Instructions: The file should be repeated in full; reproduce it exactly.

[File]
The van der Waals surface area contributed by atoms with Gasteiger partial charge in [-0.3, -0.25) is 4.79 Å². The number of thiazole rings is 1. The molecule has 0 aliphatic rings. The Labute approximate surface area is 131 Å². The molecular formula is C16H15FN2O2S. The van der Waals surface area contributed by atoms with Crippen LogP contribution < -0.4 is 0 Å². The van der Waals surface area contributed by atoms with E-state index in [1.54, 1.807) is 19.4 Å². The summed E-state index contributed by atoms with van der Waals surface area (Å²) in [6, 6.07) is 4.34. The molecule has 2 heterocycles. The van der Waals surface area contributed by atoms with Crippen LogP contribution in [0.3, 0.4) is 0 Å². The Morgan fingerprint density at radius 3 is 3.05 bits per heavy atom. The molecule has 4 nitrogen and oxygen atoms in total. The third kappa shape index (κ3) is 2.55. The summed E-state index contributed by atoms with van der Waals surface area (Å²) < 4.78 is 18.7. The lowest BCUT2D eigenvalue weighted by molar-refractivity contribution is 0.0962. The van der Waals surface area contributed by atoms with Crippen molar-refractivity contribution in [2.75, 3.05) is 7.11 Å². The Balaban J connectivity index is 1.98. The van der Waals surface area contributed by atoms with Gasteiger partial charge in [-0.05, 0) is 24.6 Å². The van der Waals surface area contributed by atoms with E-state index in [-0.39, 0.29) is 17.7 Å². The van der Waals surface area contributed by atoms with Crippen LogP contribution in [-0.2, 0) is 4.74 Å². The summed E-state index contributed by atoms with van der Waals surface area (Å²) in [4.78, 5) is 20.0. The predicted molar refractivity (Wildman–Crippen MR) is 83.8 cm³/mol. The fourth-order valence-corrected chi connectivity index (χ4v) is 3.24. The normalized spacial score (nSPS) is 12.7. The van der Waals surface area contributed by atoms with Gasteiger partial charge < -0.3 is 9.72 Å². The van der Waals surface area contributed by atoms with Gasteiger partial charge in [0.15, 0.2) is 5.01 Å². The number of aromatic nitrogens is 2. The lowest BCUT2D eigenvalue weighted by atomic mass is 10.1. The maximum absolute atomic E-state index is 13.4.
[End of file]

The van der Waals surface area contributed by atoms with Gasteiger partial charge in [-0.3, -0.25) is 4.79 Å². The number of thiazole rings is 1. The molecule has 0 aliphatic rings. The Labute approximate surface area is 131 Å². The molecular formula is C16H15FN2O2S. The van der Waals surface area contributed by atoms with Crippen LogP contribution < -0.4 is 0 Å². The van der Waals surface area contributed by atoms with E-state index in [1.54, 1.807) is 19.4 Å². The summed E-state index contributed by atoms with van der Waals surface area (Å²) in [6, 6.07) is 4.34. The molecule has 2 heterocycles. The van der Waals surface area contributed by atoms with Crippen LogP contribution in [0.3, 0.4) is 0 Å². The Morgan fingerprint density at radius 3 is 3.05 bits per heavy atom. The molecule has 4 nitrogen and oxygen atoms in total. The third kappa shape index (κ3) is 2.55. The summed E-state index contributed by atoms with van der Waals surface area (Å²) < 4.78 is 18.7. The lowest BCUT2D eigenvalue weighted by molar-refractivity contribution is 0.0962. The van der Waals surface area contributed by atoms with Crippen molar-refractivity contribution in [2.75, 3.05) is 7.11 Å². The Balaban J connectivity index is 1.98. The van der Waals surface area contributed by atoms with Gasteiger partial charge in [-0.05, 0) is 24.6 Å². The van der Waals surface area contributed by atoms with E-state index in [-0.39, 0.29) is 17.7 Å². The van der Waals surface area contributed by atoms with Crippen LogP contribution in [-0.2, 0) is 4.74 Å². The summed E-state index contributed by atoms with van der Waals surface area (Å²) in [4.78, 5) is 20.0. The predicted molar refractivity (Wildman–Crippen MR) is 83.8 cm³/mol. The fourth-order valence-corrected chi connectivity index (χ4v) is 3.24. The normalized spacial score (nSPS) is 12.7. The van der Waals surface area contributed by atoms with Gasteiger partial charge < -0.3 is 9.72 Å². The van der Waals surface area contributed by atoms with Gasteiger partial charge in [0.15, 0.2) is 5.01 Å². The number of aromatic nitrogens is 2. The lowest BCUT2D eigenvalue weighted by atomic mass is 10.1. The maximum absolute atomic E-state index is 13.4.